While this is not shown in the videos, depending on the collection, there may be prompts throughout the installation to download external requirements (such as SKSE for Skyrim) or to select options in mod installers. 

Overall the Collections feature will provide a much more convenient way of downloading and installing a curated list of mods than doing so manually by referring to a text-based list.


How will creating a collection work?
In essence, a collection is a bundle of metadata including a list of mods to download, file conflict rules, game settings and load order information. The exact structure of the data will vary from one game to another. 

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To create a collection you will need to build a working mod setup in Vortex, then use the new Collections section to compile all the relevant information for sharing. Everyone - Premium and free users alike - will be able to create collections and there are no differences in the flow regardless of your membership status.

Once you have everything ready to go, you will be able to create a collection page on the website. This will be where other users can view and interact with your collection. After adding a category, description and images you will be able to publish your collection page to share it with the world. The page will showcase both the mods it contains and the mod authors who created them.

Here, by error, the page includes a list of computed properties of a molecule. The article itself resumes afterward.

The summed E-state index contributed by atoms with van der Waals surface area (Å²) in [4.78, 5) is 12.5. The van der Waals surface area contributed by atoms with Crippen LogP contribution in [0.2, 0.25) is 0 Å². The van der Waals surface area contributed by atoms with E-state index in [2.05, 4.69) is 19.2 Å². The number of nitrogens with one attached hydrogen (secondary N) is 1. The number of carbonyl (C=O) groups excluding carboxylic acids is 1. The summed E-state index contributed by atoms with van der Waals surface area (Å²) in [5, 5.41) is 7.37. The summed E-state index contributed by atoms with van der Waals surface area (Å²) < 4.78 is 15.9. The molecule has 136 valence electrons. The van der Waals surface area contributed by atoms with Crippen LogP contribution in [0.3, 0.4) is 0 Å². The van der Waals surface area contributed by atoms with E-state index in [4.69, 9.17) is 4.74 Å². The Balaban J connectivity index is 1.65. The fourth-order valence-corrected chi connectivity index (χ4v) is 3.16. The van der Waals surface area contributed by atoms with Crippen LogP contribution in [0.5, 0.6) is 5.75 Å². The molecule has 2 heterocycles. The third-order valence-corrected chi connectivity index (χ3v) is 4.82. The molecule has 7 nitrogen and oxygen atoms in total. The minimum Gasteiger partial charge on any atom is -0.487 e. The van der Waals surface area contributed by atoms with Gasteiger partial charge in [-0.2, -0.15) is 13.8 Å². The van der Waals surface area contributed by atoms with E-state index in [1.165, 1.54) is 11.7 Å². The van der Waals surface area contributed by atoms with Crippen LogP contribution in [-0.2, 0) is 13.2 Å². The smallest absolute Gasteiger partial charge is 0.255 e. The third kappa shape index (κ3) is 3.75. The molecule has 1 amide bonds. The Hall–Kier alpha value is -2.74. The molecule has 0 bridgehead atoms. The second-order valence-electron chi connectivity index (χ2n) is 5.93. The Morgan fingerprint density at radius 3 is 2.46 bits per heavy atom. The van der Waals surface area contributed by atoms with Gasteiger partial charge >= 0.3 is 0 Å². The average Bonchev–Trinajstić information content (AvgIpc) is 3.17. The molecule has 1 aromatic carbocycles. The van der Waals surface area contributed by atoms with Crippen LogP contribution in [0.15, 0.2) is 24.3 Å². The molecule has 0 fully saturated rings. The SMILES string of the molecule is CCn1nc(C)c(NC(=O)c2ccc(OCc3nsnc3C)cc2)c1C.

During the testing releases, we won't be allowing any collections to be published (i.e. downloadable by other users) without first being vetted by our team. This will allow us to closely monitor how the feature is being used and pick up on any potential mistakes made by curators before their lists are made public.

Mod Versioning
When adding mods to a collection, you will be able to specify which file version Vortex should be using. You can choose to always use the latest version of a given file, use the latest non-archived version or require exactly the one you currently have installed. If you require a version of the mod which has since been archived by the mod author, users who download that version will be presented with a warning that the content is no longer supported. The default will be to always use the latest non-archived version.

External Resources